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Stover-modified Fender amplifiers: vintage tone machines brought to the pinnacle of performance.

Stover modifications were intended to bring all Fender tube amplifiers up to the operating performance level of the vintage pre-CBS “blackface” amps without sacrificing any of the quality Fender sound.  No amps were modified in any way that would prevent the owner from restoring the amp to stock specifications if so desired.  Various circuit modifications (as described below) were made to improve the amps’ usefulness in both recording studio and live performance situations.

Al “Smokey” Stover was a gifted musician and audio engineer.  During the 25 years running his “Amplifier Man” business, Smokey refined a comprehensive package of modifications for Fender tube amps that brought these classic “tone machines” up to a standard of performance previously unknown without sacrificing the sonic signatures of the vintage Fender line.

A Stover-modified Fender amp offers the ultimate in tone, flexibility, dynamic range, signal to noise ratio, and reliability.

The Stover-modified amp was a complete top-to-bottom enhancement of the 1964 pre-CBS “blackface” standard circuit design.  All “silverface” (post CBS) amps were changed to pre-CBS circuit designs.



Power Supply

All amps received a 3-prong grounded cable for safety purposes, and a central star grounding point was created by soldering the brass face plated shield directly to the chassis to eliminate to eliminate ground loop hum.  The power supply was upgraded by adding a large choke and filter capacitor.  (This feature was found in the original 4-10 tweed Bassman amp but strangely disappeared in later models.) 

This modification removes the background hum and dramatically lowers the noise floor as well as preventing a 120 hertz “ripple note” from being intermodulated with the signal – especially when the amp is driven into full clipping output.

The values of these components were carefully selected to produce desirable compression characteristics including attack and release times and compression ratio.

The rest of the power supply was re-capped or tested as good.

A variable negative bias was added to facilitate output tube changes as was a hum balance control for the filament line. 


Signal Path and Pre-Amp

The stock ½ watt carbon plate resistors were a common source of thermal noise and they were replaced with 1-watt metal film precision types.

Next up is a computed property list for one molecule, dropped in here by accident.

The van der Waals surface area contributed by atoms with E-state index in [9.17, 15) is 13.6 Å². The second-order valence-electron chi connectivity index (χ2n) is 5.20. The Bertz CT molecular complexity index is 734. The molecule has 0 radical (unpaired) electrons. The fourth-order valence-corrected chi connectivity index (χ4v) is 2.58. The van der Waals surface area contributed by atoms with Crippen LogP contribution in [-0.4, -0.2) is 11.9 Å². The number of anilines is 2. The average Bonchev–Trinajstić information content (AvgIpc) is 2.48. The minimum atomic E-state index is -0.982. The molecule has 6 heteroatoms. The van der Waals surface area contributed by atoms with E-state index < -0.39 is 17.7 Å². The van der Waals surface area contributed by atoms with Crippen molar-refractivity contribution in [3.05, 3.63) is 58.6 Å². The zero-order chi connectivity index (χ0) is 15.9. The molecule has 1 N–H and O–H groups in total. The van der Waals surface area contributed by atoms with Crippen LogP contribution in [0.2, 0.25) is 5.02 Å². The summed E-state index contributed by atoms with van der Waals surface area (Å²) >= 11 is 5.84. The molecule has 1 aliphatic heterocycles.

The tone circuit remained true to 1964 specifications with the exception of the middle control which was expanded in effectiveness.  This helped thicken the tone of single-coil pickups.  Amps without middle controls were given one on the “vibrato” (main) channel.

When signal coupling caps were replaced, orange drop mylars or polystyrenes were used.


Reverb Modifications

Reverb was added to the normal channel.  The system used a “send” control for each channel as well as a reverb tone control, all mounted on the rear amp panel.


Overdrive/Master Volume

Pre-amp overdrive was accomplished by disabling the vibrato and adding a gain stage.  The gain structure components were carefully selected to produce a highly symmetrical wave form - free of artifacts and anomalies. 


Output Section Modifications

Output section modifications included a switch for pentode or triode operation (full- or half-power), and a switch to change from fixed bias to self bias.  Fixed bias is stock operation, and self bias produced a kind of instantaneous compression especially useful for recording.

A line output was created by placing a voltage divider circuit between the output transformer and the speaker, providing the true sound of the total amp circuit. It is unbalanced and produces 1.25V, (+4DB) as a nominal level for ideal interfacing with pro level audio equipment  . The 1/4” female Line Out is on the rear panel.

The driver stage was set for symmetrical clipping of the output stages.  Some units were equipped with driver balance controls. The balanced output stage and the balanced pre amp stages are responsible for the remarkable over drive characteristics of the Stover modified amp.

On the overdrive channel, another tone control labeled “Grunch” was sometimes installed to swing the tone more toward a Marshall amp sound.

Every solder joint was re-soldered for enhanced tone and reliability.  (Smokey was a government-certified solder expert.)  No amps were modified in any way that would prevent them from being restored to stock specifications.


Modified Switching

On Stover-modified amps, the original ground switch became the power on/off switch.  The original standby switch became the pentode/triode switch.  The original power switch became the fixed/self bias switch.


In The Studio

The Stover-modified amp has a greatly enhanced dynamic range because of the dramatic lowering of the noise floor, and the usability of the full output power. The use of  top quality low noise parts, the prudent elimination of unneeded gain, and the power supply modification all combine to produce an amp that far exceeds the original specification of the blackface line. Naturally, this makes these amps very studio friendly.

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